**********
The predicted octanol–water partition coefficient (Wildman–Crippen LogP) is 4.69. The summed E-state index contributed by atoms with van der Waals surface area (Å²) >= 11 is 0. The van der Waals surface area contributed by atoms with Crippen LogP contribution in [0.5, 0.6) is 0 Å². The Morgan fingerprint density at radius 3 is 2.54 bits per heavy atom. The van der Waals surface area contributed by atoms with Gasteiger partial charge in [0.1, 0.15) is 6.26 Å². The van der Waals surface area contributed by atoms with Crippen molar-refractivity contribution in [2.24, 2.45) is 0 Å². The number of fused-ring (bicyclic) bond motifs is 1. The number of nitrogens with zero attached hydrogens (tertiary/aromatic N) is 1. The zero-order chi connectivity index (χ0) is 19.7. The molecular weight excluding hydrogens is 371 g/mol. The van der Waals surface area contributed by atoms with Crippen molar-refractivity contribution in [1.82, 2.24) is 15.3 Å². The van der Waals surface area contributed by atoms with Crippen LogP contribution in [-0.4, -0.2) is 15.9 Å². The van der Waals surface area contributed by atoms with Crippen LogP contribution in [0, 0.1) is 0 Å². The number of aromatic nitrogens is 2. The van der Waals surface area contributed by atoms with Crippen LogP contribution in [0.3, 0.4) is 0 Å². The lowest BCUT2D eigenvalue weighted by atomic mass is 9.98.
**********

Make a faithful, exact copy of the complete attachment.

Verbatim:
The predicted octanol–water partition coefficient (Wildman–Crippen LogP) is 4.69. The summed E-state index contributed by atoms with van der Waals surface area (Å²) >= 11 is 0. The van der Waals surface area contributed by atoms with Crippen LogP contribution in [0.5, 0.6) is 0 Å². The Morgan fingerprint density at radius 3 is 2.54 bits per heavy atom. The van der Waals surface area contributed by atoms with Gasteiger partial charge in [0.1, 0.15) is 6.26 Å². The van der Waals surface area contributed by atoms with Crippen molar-refractivity contribution in [2.24, 2.45) is 0 Å². The number of fused-ring (bicyclic) bond motifs is 1. The number of nitrogens with zero attached hydrogens (tertiary/aromatic N) is 1. The zero-order chi connectivity index (χ0) is 19.7. The molecular weight excluding hydrogens is 371 g/mol. The van der Waals surface area contributed by atoms with Crippen molar-refractivity contribution in [1.82, 2.24) is 15.3 Å². The van der Waals surface area contributed by atoms with Crippen LogP contribution in [-0.4, -0.2) is 15.9 Å². The van der Waals surface area contributed by atoms with Crippen LogP contribution in [0, 0.1) is 0 Å². The number of aromatic nitrogens is 2. The van der Waals surface area contributed by atoms with Crippen LogP contribution in [0.3, 0.4) is 0 Å². The lowest BCUT2D eigenvalue weighted by atomic mass is 9.98.